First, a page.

The skin has a very good quality, is thick, dense and weighs 35-44 kg.
The Romanian Spotted Cattle have quiet temperament, are gentle and patient animals, endowed with good abilities for positive conditioned reflexes.
Characteristic bio-economical traits
This breed is highly adapted to the environment; the best results are achieved in the plain and hills areas, continental climate.
Under the circumstances of excessive continental climate, heat has a negative impact on milk production, and the frost causes significantly smaller medium daily gains.
The long productive life is beneficial under half-intensive circumstances in small farms, having six lactations as a result.
6% from the cows reach 8-9 lactations by the age of 11-12 years.
Under intensive circumstances, the productive life decreased to 3.5-4.1 lactations.
The long productive life, taking into account the number of lactations is as follows:
The Romanian Spotted Cattle is a belated breed from the reproductive and milk production point of view, but precocious for meat production, suitable for any fattening system. It makes good use of the grazing areas and in winter of rough and volume fodder.
This cattle is easy to manage and has a high resistance at hard life conditions, even for short term, to poor nutrition.
The romanian Spotted Cattle is a multipurpose breed; at present the main productive type is milk-beef; approximately 20-25% from the stock belong to beef-milk type; all individuals exhibit remarkable qualities for meat production.
Medium value: 3000-kg milk. 4% fat and 3,45% protein. The milk is remarkably suited for high-quality cheese. This production varies considerably: from 1800 kg milk up to the record established by Zana 805, in her 6th lactation: 13212-4.09%-540. The life production record belongs to Liza: 68,513-kg milk in 11 lactations. romanian Spotted Cattle reach 60-65% from their highest production during their first lactation; the highest production is reached during the 6th lactation.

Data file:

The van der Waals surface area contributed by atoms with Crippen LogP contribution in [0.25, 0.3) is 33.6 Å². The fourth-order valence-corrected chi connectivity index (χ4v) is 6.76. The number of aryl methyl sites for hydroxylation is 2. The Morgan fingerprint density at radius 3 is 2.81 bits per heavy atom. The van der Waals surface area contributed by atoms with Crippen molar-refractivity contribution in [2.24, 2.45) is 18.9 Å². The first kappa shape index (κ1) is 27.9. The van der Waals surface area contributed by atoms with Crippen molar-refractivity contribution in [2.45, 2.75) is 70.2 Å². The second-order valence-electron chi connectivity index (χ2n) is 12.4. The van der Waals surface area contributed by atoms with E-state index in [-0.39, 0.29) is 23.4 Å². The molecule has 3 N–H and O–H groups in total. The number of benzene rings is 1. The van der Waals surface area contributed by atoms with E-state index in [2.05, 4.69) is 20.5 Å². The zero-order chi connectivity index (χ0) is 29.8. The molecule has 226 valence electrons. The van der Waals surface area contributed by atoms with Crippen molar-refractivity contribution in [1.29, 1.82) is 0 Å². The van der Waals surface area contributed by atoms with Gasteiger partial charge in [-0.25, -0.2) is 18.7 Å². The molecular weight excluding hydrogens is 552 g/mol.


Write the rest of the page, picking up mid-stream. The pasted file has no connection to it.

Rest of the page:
The genetic potential of romanian Spotted Cattle may be estimated at 5000 kg milk at present. Its milkability is poor, i.e., only 66-70% from cows can be adapted to mechanic milking; milking speed: 1-1.1 l/min; residual milk: 0.42 l; udder index (functional symmetry): 42.8%; feed conversion: 1.1-1.2 feed units.
Crossbreeding with Red Holstein has made production improvements; the following traits have been improved:
It is remarkable. From many points of view it is comparable to the one of beef cattle being even superior in some characteristics. romanian Spotted Cattle is good for intensive fattening; their medium daily gain is 900-1300 g, so that some young bulls reach 500 kg at the age of one year. Their meat has very good edible and technological qualities (colour: 0.18-0.24 Lange units, excellent taste, fine fibre- 54 µm, good water retention ability -5.6-7.5%, is juicy, tender-flavoured, consistent, marmorean and crisp qualities highly appreciated). The body weight - wholesale cuts ratio for fattened animals are 54-60%. Feed conversion: 6.5-7 feed units. Intensively fattened young cattle reach the following average weight: 12 months-360 kg, 14 months-430 kg, and at 16 months-480 kg. Wholesale cuts:
Meat content 60-70% Bones 16-20% Fat 10-15% Meat-bones ratio 3.9/1 - 4.2/1 Round (thigh) 29-30% Rib 17-19% Longissimus dorsi area 55-60 cm2 (between the 8th and 9th dorsal vertebra) 71-88 cm2 (between the 11th and 12th dorsal vertebra).
Medium chemical composition in beef:
The Romanian Spotted Cattle have high combinatory genetical ability with the following breeds: Hereford, Piemontesa, Romagnola, Chianina, Charolais (specifying that many dystocies occur with the latter).
The Romanian Spotted Cattle are belated from the reproductive point of view.
Development of young cattle
Newborn calves weigh 38-40 kg at the birth and reach the following body weights to the young cattle intended to reproduction, during the main ontogenetic stages:
Gligor, V., Zootehnia României, Bucuresti, 1973.
Sas, E., Master's degree, Timisoara, 1981.
Sas, E., Sas. L., V., Animal Husbandry Ethology and Modelling, Timisoara, 1996.
Prof. dr. Emil Sas & Asst. dr. Ioan Hutu.Prof. dr. Emil Sas & Asst. dr. Ioan Hutu.